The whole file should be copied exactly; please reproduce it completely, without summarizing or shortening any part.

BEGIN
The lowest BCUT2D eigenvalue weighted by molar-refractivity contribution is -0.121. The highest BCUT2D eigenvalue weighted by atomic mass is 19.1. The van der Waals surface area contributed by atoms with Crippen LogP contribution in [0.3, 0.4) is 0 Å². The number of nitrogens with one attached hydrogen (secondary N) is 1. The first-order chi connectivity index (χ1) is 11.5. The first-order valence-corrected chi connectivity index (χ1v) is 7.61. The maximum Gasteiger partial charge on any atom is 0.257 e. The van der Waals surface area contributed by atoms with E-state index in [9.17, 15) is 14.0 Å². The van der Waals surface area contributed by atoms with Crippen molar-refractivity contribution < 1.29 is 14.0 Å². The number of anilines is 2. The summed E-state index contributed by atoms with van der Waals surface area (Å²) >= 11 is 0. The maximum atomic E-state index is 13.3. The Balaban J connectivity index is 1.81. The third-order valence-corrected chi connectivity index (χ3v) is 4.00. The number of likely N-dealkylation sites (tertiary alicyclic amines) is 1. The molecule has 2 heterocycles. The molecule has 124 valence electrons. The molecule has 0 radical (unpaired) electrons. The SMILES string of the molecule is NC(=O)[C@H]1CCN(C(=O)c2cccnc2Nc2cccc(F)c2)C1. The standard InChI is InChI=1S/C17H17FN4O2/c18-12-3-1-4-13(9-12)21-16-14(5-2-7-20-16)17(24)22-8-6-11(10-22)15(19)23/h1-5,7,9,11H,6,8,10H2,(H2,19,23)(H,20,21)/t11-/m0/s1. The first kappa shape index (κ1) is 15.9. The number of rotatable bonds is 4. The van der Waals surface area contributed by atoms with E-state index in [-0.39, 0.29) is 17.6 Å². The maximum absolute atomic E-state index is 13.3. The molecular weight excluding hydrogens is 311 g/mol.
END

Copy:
The lowest BCUT2D eigenvalue weighted by molar-refractivity contribution is -0.121. The highest BCUT2D eigenvalue weighted by atomic mass is 19.1. The van der Waals surface area contributed by atoms with Crippen LogP contribution in [0.3, 0.4) is 0 Å². The number of nitrogens with one attached hydrogen (secondary N) is 1. The first-order chi connectivity index (χ1) is 11.5. The first-order valence-corrected chi connectivity index (χ1v) is 7.61. The maximum Gasteiger partial charge on any atom is 0.257 e. The van der Waals surface area contributed by atoms with E-state index in [9.17, 15) is 14.0 Å². The van der Waals surface area contributed by atoms with Crippen molar-refractivity contribution < 1.29 is 14.0 Å². The number of anilines is 2. The summed E-state index contributed by atoms with van der Waals surface area (Å²) >= 11 is 0. The maximum atomic E-state index is 13.3. The Balaban J connectivity index is 1.81. The third-order valence-corrected chi connectivity index (χ3v) is 4.00. The number of likely N-dealkylation sites (tertiary alicyclic amines) is 1. The molecule has 2 heterocycles. The molecule has 124 valence electrons. The molecule has 0 radical (unpaired) electrons. The SMILES string of the molecule is NC(=O)[C@H]1CCN(C(=O)c2cccnc2Nc2cccc(F)c2)C1. The standard InChI is InChI=1S/C17H17FN4O2/c18-12-3-1-4-13(9-12)21-16-14(5-2-7-20-16)17(24)22-8-6-11(10-22)15(19)23/h1-5,7,9,11H,6,8,10H2,(H2,19,23)(H,20,21)/t11-/m0/s1. The first kappa shape index (κ1) is 15.9. The number of rotatable bonds is 4. The van der Waals surface area contributed by atoms with E-state index in [-0.39, 0.29) is 17.6 Å². The maximum absolute atomic E-state index is 13.3. The molecular weight excluding hydrogens is 311 g/mol.